Melaka attains her full charm in the evenings and night. Well lit, with shops and restaurants open with fragrance of spices cooked, in the air, Melaka welcomes her guests till midnight.

On the other side of the river, Jonker Walk is a much sought after activity among the tourists. It is the weekend evening market. Spices, Chinese medicines, Chinese Tea, Malaysian Coffee, Malay food, Chinese food, handicrafts, furniture, fruits, flowers….everything. They say that the market place is the reflection of the culture of the land and one should visit the market atlest if nothing else is possible. We tried some street food and bought few souvenirs.

Melaka in daylight has its charm too, if you are ready to walk through the pricking heat. Melaka has no specific season. It rains whenever it felt like. But it did not rain all the three days when we were there.

After a quick breakfast, we were ready wearing shorts and T-shirts to explore the other side of the river Melaka.

This is used to be the commercial hub those days. The buildings stood as a testimony of that. We were proceeding to the Harmony Street (what a beautiful name), where the three major places of worship of yester years stood. The one that we visited first was a Buddhist temple.

The “Chen Hoon Teng Temple” is said to be originally built in 1645 using the Chinese materials, in conformity with the principles of Feng Shui, by some Kapitan (Kapitans were the community heads those days in Malaysia). Here we had a different experience contrary to the one that we had in Indian and Srilankan Buddhist temples, possibly they are practicing something called Taoism. There were no chanting by the priests. Disciples bring along incense sticks to be burnt in front of the deities. We prostrated before the son of the King Suddhodhana, in our own style.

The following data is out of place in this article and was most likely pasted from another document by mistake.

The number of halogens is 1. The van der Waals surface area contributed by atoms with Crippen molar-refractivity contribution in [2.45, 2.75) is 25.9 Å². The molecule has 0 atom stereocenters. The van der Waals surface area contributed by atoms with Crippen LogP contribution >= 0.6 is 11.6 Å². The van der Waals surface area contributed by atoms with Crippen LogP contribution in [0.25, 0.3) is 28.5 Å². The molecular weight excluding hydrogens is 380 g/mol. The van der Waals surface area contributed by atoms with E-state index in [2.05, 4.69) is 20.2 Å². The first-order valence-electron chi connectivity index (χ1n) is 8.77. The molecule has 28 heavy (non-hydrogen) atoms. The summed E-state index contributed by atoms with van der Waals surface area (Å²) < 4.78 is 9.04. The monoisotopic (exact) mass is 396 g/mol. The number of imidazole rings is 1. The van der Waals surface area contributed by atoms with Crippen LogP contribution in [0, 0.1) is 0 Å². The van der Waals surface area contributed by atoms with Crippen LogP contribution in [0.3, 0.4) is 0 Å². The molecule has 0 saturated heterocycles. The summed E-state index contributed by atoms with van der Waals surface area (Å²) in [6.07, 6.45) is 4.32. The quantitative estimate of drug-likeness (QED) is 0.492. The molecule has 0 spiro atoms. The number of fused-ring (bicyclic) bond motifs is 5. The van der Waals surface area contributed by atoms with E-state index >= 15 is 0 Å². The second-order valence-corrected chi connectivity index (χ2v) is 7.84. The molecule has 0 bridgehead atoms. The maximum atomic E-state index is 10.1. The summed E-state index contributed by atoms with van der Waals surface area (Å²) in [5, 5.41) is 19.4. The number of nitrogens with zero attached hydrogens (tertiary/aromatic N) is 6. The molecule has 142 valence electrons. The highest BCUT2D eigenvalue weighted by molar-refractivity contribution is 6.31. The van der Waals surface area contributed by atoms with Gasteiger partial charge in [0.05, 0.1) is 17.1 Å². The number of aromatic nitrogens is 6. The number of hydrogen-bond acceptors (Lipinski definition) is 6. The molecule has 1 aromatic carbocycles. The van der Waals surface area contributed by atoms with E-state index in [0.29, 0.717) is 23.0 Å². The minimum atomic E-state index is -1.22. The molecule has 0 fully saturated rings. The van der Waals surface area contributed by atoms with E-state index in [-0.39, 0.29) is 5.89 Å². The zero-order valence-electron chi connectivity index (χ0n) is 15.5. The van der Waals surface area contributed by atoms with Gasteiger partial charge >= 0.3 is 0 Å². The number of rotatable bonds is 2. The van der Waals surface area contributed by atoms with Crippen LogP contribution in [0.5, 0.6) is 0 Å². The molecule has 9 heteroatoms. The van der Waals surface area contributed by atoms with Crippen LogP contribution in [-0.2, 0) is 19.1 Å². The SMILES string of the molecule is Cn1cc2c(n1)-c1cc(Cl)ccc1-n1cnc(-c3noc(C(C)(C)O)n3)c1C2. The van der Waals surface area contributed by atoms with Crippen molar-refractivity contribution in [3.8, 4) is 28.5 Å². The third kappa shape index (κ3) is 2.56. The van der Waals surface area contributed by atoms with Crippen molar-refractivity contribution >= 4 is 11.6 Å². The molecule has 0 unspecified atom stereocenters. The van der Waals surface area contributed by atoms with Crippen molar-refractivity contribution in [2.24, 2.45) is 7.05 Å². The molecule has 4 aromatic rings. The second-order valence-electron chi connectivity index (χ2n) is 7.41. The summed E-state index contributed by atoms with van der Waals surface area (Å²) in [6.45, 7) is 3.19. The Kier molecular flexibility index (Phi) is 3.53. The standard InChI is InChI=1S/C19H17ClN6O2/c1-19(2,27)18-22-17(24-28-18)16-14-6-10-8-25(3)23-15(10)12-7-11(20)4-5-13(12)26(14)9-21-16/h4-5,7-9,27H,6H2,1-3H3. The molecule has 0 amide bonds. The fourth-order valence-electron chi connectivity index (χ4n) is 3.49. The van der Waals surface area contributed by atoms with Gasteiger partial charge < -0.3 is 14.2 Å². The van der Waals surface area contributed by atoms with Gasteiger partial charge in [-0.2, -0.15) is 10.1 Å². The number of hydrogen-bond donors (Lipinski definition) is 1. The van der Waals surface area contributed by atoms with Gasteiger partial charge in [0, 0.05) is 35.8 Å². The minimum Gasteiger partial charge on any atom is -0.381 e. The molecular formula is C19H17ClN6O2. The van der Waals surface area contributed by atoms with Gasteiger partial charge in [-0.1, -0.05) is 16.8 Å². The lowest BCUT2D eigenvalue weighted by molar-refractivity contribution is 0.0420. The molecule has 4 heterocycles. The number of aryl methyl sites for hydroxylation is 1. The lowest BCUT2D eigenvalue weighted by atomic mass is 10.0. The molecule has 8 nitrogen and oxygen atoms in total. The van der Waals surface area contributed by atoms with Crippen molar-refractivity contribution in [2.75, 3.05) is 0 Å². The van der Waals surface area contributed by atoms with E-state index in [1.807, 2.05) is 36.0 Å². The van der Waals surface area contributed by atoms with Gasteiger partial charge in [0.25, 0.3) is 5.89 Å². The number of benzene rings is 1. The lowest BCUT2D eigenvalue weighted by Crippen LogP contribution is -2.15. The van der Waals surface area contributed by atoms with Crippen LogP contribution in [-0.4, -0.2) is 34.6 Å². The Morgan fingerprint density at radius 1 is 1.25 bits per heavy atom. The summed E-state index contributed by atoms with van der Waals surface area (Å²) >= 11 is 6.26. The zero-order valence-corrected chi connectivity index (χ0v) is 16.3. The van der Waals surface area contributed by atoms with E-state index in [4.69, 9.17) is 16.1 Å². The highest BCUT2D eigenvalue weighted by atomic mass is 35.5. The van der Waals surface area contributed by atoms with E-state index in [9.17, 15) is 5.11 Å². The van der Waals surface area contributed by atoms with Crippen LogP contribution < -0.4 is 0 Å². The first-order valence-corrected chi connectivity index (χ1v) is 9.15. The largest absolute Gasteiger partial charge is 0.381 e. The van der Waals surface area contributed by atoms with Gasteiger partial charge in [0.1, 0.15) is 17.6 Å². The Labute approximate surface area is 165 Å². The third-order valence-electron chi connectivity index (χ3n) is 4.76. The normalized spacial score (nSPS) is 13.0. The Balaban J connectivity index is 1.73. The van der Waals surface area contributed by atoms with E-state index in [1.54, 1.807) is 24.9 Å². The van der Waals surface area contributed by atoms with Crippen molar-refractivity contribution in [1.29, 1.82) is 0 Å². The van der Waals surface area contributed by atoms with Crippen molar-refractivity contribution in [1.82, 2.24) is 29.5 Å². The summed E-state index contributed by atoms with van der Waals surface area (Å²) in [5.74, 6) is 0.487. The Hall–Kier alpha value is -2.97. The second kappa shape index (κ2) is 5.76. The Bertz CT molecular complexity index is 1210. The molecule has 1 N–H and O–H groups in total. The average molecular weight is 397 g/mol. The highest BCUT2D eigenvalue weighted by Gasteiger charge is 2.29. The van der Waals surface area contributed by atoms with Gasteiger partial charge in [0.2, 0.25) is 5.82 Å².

The deity next room was an interesting one. He liked smoke of Cigarettes not incense sticks. Even liquor bottles were seen offered before him.The temples are cultural centres too. Buddhism is no exception. They have opera theatre built in traditional style.

The next temple we visited was a Ganesh temple, named Poiyatha Vinayagar Temple. This temple is said to be built in 1781 with the help of Dutch? and is the oldest Hindu temple in service in the whole of Malaysia. The exteriors and interiors differed from the traditional Tamil Style of temple architecture.
Built at the site provided by Kapitan Thaivanayagam Pillai, this temple is the presiding deity of the Chetties of Melaka in particular and the tamils in general of Malaysia and other Malaysian Tamils migrated all over the world. Many of the visitors to the temple are from Singapore who migrated in the past, in search of greener pastures.